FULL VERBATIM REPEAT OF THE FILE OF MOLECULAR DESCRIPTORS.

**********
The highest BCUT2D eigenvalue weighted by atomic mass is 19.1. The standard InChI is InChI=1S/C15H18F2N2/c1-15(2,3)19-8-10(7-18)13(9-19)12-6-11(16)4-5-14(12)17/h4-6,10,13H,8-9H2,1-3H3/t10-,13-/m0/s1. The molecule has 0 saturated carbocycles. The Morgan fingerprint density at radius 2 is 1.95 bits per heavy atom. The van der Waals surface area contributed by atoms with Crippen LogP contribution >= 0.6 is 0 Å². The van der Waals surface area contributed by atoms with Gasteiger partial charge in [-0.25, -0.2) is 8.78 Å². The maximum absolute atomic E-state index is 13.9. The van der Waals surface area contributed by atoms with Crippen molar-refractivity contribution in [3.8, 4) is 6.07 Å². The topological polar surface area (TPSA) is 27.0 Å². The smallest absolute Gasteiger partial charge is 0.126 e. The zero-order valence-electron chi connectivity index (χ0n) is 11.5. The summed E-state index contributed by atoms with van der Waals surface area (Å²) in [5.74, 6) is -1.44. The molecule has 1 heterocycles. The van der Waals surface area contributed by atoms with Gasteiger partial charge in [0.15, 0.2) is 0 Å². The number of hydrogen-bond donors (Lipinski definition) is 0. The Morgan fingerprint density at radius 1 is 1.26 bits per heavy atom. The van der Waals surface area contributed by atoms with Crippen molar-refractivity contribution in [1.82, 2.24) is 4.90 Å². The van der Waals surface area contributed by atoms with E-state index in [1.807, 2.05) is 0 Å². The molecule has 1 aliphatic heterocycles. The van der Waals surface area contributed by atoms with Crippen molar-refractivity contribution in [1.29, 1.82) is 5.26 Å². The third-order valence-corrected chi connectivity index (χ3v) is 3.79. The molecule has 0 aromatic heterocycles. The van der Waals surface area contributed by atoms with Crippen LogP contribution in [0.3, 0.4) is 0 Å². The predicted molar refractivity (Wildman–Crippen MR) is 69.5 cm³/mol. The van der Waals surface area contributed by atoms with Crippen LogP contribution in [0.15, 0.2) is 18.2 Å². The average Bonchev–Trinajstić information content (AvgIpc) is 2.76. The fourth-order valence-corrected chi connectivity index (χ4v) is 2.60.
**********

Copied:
The highest BCUT2D eigenvalue weighted by atomic mass is 19.1. The standard InChI is InChI=1S/C15H18F2N2/c1-15(2,3)19-8-10(7-18)13(9-19)12-6-11(16)4-5-14(12)17/h4-6,10,13H,8-9H2,1-3H3/t10-,13-/m0/s1. The molecule has 0 saturated carbocycles. The Morgan fingerprint density at radius 2 is 1.95 bits per heavy atom. The van der Waals surface area contributed by atoms with Crippen LogP contribution >= 0.6 is 0 Å². The van der Waals surface area contributed by atoms with Gasteiger partial charge in [-0.25, -0.2) is 8.78 Å². The maximum absolute atomic E-state index is 13.9. The van der Waals surface area contributed by atoms with Crippen molar-refractivity contribution in [3.8, 4) is 6.07 Å². The topological polar surface area (TPSA) is 27.0 Å². The smallest absolute Gasteiger partial charge is 0.126 e. The zero-order valence-electron chi connectivity index (χ0n) is 11.5. The summed E-state index contributed by atoms with van der Waals surface area (Å²) in [5.74, 6) is -1.44. The molecule has 1 heterocycles. The van der Waals surface area contributed by atoms with Gasteiger partial charge in [0.15, 0.2) is 0 Å². The number of hydrogen-bond donors (Lipinski definition) is 0. The Morgan fingerprint density at radius 1 is 1.26 bits per heavy atom. The van der Waals surface area contributed by atoms with Crippen molar-refractivity contribution in [1.82, 2.24) is 4.90 Å². The van der Waals surface area contributed by atoms with E-state index in [1.807, 2.05) is 0 Å². The molecule has 1 aliphatic heterocycles. The van der Waals surface area contributed by atoms with Crippen molar-refractivity contribution in [1.29, 1.82) is 5.26 Å². The third-order valence-corrected chi connectivity index (χ3v) is 3.79. The molecule has 0 aromatic heterocycles. The van der Waals surface area contributed by atoms with Crippen LogP contribution in [0.3, 0.4) is 0 Å². The predicted molar refractivity (Wildman–Crippen MR) is 69.5 cm³/mol. The van der Waals surface area contributed by atoms with Crippen LogP contribution in [0.15, 0.2) is 18.2 Å². The average Bonchev–Trinajstić information content (AvgIpc) is 2.76. The fourth-order valence-corrected chi connectivity index (χ4v) is 2.60.